Radio

Dead air at China National Radio

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China National Radio went off the air for 40 minutes last Saturday night. The grapevine says that a wiring overhaul somehow shorted out power to the transmitters for all nine stations.

However, no explanation has been forthcoming from the station itself. Blogger Pingke, who is an editor at New Century Weekly, wonders whether CNR is a relic from an earlier age of media.

CNR off the air for 40 minutes

by Pingke

CNR is China National Radio. At 8pm on 18 November, the nine stations of China National Radio suddenly cut off, and the break lasted for 40 minutes. Reportedly, this is the largest radio broadcasting accident in the history of New China; leaders and those in charge will face punishment, and some people may have a hard time keeping their jobs.

Hearing this news, the first reaction in my decades-brainwashed mind was "Damn, that's rich. It's a fucking joke that such a huge station like CNR could go dead for 40 minutes! That bunch of good-for-nothings - that their programs are unlistenable is bad enough, but if they can't even broadcast normally, what are they doing there?"

After more careful consideration, that wasn't exactly the case.

In the more than a decade I worked radio, the security education we received was always this kind of commandment: "Radio stations are the mouthpiece of the party, they cannot slack for an instant, any small problem is a big problem." Particularly in the 80s, things were so stern within and without of the live studio as to lead you to believe you had entered a restricted military zone; three levels outside and three inside from the main gate to the studio, all manned by soldiers shouldering guns with live ammo. It's said that China's radio stations originally did not have soldiers standing guard; in the 50s there was a raid on the CNR gate, and after that, there were soldiers at sentry posts. Into the 90s, as radio became more market oriented, some stations eliminated the soldiers outside their studios and replaced them with security guards. Once I went to Nanjing Radio, and from the main gate to the studio there was not a single person standing guard. I was incredibly shocked, and indignant besides - I thought, wouldn't it be really dangerous if class enemies came in wrecking everything?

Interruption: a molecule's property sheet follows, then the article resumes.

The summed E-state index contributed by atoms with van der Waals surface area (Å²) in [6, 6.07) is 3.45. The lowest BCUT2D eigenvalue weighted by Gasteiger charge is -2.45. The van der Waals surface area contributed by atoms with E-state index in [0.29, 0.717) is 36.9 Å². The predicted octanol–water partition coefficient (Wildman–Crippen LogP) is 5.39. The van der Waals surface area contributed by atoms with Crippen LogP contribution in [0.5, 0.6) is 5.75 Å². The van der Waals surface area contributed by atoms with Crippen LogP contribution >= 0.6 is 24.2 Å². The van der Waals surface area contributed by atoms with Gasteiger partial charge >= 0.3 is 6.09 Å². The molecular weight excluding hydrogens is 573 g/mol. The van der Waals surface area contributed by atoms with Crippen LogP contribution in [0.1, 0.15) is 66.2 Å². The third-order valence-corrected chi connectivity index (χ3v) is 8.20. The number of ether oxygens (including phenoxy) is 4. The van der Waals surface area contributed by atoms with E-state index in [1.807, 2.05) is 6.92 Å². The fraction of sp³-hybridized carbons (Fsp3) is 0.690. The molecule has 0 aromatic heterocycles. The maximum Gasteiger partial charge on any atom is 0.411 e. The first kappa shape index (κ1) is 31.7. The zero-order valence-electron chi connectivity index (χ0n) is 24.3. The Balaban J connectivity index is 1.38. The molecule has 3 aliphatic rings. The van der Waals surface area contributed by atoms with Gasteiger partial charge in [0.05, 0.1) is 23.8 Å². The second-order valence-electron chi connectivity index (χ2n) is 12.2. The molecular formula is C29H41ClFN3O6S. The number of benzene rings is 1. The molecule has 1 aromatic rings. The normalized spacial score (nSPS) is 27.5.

Returning to the shutdown: short-term shutdowns caused by technical malfunctions have not been rare at stations in all regions during the past few years, but major accidents lasting more than ten or twenty minutes are really unheard of. Forget the station's workers, us common people have always had this as an article of faith - how could the CNR, this sound of the heartbeat of the great motherland, be interrupted? It's absolutely not permissible. But the facts are that the technical work of a radio station is managed by people; and, managed by people, it's impossible for errors be completely absent. Of course, there's a limit to error, and beyond this limit punishment is necessary. But the problem lies in the fact that we always elevate these mistakes to a political level. At its heart, this is a question of how you see the role of the media.

Formerly, radio stations and newspapers were the tools of the dictatorship of the proletariat. Now they are called the promotional mouthpiece of the ruling party. There has already been a degree of change in this transition. The ceaseless drive of the media toward marketization will move it in the direction of specialization. Using the shutdown as an example, this is but a malfunction in specialized technology; whether forty minutes or four minutes, it should be handled internally to stop this kind of thing from happening again. For the public, an open explanation of the reason for the problem and an apology ought to be sufficient.